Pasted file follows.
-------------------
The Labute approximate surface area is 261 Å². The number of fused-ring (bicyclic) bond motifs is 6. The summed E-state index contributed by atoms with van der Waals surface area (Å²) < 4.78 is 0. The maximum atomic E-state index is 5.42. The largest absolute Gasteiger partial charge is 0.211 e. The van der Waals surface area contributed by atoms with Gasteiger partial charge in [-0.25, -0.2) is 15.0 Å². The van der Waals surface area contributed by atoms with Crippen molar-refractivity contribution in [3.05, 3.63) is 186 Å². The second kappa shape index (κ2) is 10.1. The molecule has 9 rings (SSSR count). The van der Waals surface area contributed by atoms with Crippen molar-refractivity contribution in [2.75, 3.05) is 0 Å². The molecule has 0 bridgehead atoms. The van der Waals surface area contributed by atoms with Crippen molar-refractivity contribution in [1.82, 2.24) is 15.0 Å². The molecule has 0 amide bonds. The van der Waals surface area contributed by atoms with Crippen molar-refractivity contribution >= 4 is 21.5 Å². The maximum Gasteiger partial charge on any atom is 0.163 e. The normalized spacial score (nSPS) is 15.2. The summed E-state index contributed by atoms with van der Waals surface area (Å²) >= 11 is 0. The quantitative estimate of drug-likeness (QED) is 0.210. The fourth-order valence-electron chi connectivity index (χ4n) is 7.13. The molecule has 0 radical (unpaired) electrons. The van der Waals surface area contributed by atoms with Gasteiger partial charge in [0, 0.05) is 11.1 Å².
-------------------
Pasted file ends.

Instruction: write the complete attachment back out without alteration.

The Labute approximate surface area is 261 Å². The number of fused-ring (bicyclic) bond motifs is 6. The summed E-state index contributed by atoms with van der Waals surface area (Å²) < 4.78 is 0. The maximum atomic E-state index is 5.42. The largest absolute Gasteiger partial charge is 0.211 e. The van der Waals surface area contributed by atoms with Gasteiger partial charge in [-0.25, -0.2) is 15.0 Å². The van der Waals surface area contributed by atoms with Crippen molar-refractivity contribution in [3.05, 3.63) is 186 Å². The second kappa shape index (κ2) is 10.1. The molecule has 9 rings (SSSR count). The van der Waals surface area contributed by atoms with Crippen molar-refractivity contribution in [2.75, 3.05) is 0 Å². The molecule has 0 bridgehead atoms. The van der Waals surface area contributed by atoms with Crippen molar-refractivity contribution in [1.82, 2.24) is 15.0 Å². The molecule has 0 amide bonds. The van der Waals surface area contributed by atoms with Crippen molar-refractivity contribution >= 4 is 21.5 Å². The maximum Gasteiger partial charge on any atom is 0.163 e. The normalized spacial score (nSPS) is 15.2. The summed E-state index contributed by atoms with van der Waals surface area (Å²) >= 11 is 0. The quantitative estimate of drug-likeness (QED) is 0.210. The fourth-order valence-electron chi connectivity index (χ4n) is 7.13. The molecule has 0 radical (unpaired) electrons. The van der Waals surface area contributed by atoms with Gasteiger partial charge in [0, 0.05) is 11.1 Å².